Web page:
Magnolia Bridge Replacement Project
From Queen Anne-Magnolia News:
Magnolia Bridge; drop one route alternative, revive another
By Russ Zabel 03/17/2004
Plans for replacing the aging Magnolia Bridge recently took one step forward and one-and-a-half steps backward.
The step forward was the elimination of one of three remaining alternatives, said project manager Kirk Jones at a Magnolia Community Club meeting last week.
Originally there were 25 alternatives, a number that was winnowed down to nine, further pared back to four, then three after Mayor Greg Nickels eliminated a controversial waterfront route along the southern edge of Magnolia.
Dropped lately from the study was Alternative H, which had a northern section and a southern section. The southern leg would have used the Galer Street Flyover, surface roads next to the railroad tracks in Interbay and a new bridge that hooked up with West Galer Street.
The northern leg featured a bridge beginning at West Wheeler Street and connecting to Thorndyke Avenue West. In addition, access ramps for the route would have wiped out part of the Interbay P-Patch.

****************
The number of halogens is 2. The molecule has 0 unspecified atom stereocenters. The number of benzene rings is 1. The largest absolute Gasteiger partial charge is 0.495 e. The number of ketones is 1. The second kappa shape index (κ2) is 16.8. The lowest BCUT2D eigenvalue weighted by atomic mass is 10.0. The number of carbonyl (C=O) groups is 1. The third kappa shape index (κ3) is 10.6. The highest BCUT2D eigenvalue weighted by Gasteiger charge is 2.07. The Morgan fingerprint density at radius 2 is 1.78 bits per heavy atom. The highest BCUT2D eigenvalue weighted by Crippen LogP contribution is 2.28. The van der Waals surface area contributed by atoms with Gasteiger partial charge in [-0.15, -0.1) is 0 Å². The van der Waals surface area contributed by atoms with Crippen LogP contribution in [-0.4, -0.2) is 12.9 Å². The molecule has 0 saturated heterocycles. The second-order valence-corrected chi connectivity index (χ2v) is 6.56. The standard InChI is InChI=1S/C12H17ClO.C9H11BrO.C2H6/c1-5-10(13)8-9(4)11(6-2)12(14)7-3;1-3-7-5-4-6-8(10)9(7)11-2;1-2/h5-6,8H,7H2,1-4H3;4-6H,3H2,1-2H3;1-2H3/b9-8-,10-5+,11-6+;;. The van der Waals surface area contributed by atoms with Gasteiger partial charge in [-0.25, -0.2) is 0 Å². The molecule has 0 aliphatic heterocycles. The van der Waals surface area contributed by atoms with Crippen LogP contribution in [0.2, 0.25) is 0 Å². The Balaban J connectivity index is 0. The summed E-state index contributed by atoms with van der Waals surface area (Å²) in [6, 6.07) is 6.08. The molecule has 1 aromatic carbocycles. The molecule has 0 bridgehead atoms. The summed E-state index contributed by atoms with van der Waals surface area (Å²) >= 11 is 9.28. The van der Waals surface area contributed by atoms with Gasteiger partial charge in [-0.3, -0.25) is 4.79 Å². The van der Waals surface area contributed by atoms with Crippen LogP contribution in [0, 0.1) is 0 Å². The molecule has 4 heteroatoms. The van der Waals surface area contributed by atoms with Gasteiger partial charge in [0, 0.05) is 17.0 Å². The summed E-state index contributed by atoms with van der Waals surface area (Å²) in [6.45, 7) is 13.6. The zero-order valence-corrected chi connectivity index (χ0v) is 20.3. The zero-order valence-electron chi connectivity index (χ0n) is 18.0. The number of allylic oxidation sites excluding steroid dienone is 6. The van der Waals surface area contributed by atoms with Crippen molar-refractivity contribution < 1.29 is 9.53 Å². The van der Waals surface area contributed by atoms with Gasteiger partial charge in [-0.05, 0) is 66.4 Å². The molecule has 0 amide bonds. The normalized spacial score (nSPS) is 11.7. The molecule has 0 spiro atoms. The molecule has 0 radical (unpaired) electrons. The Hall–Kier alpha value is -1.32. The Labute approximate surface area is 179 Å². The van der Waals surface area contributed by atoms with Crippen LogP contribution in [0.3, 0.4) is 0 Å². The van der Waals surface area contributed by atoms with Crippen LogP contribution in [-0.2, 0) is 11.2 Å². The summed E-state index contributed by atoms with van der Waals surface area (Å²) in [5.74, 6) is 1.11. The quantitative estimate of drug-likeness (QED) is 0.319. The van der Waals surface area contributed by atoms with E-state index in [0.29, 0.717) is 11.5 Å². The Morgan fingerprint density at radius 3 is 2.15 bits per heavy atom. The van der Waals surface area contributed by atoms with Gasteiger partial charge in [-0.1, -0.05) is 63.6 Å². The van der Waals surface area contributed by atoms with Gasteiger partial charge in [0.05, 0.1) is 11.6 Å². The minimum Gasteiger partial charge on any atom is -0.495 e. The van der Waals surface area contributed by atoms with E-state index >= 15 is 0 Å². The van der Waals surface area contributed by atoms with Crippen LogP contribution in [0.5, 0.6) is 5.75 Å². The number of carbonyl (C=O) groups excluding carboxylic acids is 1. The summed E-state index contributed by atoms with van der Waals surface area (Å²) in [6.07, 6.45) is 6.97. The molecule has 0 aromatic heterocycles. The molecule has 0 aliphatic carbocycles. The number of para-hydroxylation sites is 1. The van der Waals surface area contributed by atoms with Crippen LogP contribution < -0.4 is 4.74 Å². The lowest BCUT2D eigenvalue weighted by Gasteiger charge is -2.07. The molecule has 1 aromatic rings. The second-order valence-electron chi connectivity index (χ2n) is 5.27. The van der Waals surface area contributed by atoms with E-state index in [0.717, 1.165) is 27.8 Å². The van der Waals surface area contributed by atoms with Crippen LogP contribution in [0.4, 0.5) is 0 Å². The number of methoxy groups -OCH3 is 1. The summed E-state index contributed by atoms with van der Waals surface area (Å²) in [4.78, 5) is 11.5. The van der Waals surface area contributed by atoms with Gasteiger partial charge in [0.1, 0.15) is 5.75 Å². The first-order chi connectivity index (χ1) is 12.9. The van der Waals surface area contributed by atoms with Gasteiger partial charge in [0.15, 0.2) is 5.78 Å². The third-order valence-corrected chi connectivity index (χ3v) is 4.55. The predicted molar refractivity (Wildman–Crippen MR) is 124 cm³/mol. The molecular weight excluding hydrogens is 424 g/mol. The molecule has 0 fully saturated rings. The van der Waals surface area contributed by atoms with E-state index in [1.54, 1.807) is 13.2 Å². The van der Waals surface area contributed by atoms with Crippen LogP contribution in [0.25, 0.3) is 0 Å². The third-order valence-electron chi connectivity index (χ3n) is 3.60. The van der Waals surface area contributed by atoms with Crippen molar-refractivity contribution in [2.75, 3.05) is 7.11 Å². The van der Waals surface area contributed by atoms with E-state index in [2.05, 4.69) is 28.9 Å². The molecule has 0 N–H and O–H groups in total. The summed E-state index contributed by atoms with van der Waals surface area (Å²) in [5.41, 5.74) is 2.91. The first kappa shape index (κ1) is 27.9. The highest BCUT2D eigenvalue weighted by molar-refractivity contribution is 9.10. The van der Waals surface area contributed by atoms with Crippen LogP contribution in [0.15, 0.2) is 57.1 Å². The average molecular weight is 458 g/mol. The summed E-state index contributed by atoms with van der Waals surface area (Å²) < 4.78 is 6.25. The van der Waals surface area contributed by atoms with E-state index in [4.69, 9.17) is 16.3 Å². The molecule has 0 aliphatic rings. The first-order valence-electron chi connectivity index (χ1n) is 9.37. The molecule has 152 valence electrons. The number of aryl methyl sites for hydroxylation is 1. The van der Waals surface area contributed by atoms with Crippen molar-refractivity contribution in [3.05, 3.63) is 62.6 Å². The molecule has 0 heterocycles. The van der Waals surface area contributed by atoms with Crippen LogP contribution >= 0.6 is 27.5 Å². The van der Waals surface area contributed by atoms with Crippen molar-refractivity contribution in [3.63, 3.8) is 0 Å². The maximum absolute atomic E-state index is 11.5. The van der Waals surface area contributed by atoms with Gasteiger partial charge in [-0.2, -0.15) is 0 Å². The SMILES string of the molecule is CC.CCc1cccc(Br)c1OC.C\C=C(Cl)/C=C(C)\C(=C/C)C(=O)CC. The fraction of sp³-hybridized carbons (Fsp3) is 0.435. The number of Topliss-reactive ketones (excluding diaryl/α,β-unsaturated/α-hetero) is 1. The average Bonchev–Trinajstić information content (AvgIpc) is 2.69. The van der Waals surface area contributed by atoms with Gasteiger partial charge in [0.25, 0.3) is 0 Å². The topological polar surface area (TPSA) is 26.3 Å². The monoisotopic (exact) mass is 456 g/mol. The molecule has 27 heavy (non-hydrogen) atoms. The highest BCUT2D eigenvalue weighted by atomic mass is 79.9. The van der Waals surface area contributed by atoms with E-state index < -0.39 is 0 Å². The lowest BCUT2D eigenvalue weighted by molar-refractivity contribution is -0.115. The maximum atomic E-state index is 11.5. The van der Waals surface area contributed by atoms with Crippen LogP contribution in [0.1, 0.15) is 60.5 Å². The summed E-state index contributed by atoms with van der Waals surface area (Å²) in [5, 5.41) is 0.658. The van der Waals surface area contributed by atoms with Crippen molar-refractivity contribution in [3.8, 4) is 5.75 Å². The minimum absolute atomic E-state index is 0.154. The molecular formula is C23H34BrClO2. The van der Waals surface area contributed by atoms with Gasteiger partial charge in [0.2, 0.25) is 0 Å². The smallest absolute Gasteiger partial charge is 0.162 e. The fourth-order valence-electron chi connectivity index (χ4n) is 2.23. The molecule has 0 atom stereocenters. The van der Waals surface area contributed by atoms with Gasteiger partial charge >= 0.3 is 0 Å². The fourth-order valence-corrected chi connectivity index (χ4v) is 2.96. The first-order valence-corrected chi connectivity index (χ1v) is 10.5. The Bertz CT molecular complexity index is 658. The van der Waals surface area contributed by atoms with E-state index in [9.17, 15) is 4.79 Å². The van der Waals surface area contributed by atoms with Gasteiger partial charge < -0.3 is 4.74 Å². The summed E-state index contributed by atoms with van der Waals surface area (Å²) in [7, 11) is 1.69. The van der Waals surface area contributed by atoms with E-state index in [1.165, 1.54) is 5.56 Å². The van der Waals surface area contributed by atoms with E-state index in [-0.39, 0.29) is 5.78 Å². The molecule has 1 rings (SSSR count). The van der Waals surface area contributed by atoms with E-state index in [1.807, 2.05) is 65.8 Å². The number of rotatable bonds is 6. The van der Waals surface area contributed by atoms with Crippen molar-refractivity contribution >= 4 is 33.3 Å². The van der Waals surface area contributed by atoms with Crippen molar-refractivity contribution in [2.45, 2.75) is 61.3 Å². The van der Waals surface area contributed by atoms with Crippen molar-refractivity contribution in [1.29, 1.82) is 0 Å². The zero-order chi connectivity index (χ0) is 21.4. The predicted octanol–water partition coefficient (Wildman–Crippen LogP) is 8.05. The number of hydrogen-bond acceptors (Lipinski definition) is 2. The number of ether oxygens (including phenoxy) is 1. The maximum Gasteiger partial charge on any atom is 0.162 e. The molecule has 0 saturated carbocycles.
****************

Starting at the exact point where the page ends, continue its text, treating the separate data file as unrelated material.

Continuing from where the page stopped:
"So, for a lot of people on Thorn-dyke and P-Patch folks, they don't need to worry about that anymore," Jones said to a round of applause.
However, the real reason Alternative H was dropped was a traffic study showing that traffic would have backed up 1,000 to 1,500 feet near the intersection with 15th Avenue West, he explained. "So we said that's a fatal flaw."
Dropping that route left just two other options: alternatives A and D, Jones said. The first would place a new bridge just to the south of the existing one, and ramps would be added mid-span to connect to ground level. Alternative D is similar, except that the new bridge would be built to the north of the existing one.
But there was a problem. The original scope of the Environmental Impact Statement study called for three alternatives, along with the customary no-build alternative.
The upshot, Jones explained, was that Seattle Department of Transportation director Grace Crunican directed her staff to further study the next most likely alternative so that there would still be three in the final EIS. "So we're going through that process right now."
The next route down the list is Alternative C, he said. That one would feature a bridge from 15th that would cross the railroad tracks, drop down to ground level, travel north, then west on a bridge or fill along the eastern slope of Magnolia and back to Galer Street.
Putting Alternative C back into the mix will require further study, Jones said, although he wasn't sure about the extra cost or time needed for the work.
Jones said there would be more community meetings in May and June about the results of the new study including Alternate C. "Then, hopefully in the fall, we'll have a draft Environmental Impact Statement out."
Staff reporter Russ Zabel can be reached at 461-1309 or email@example.com.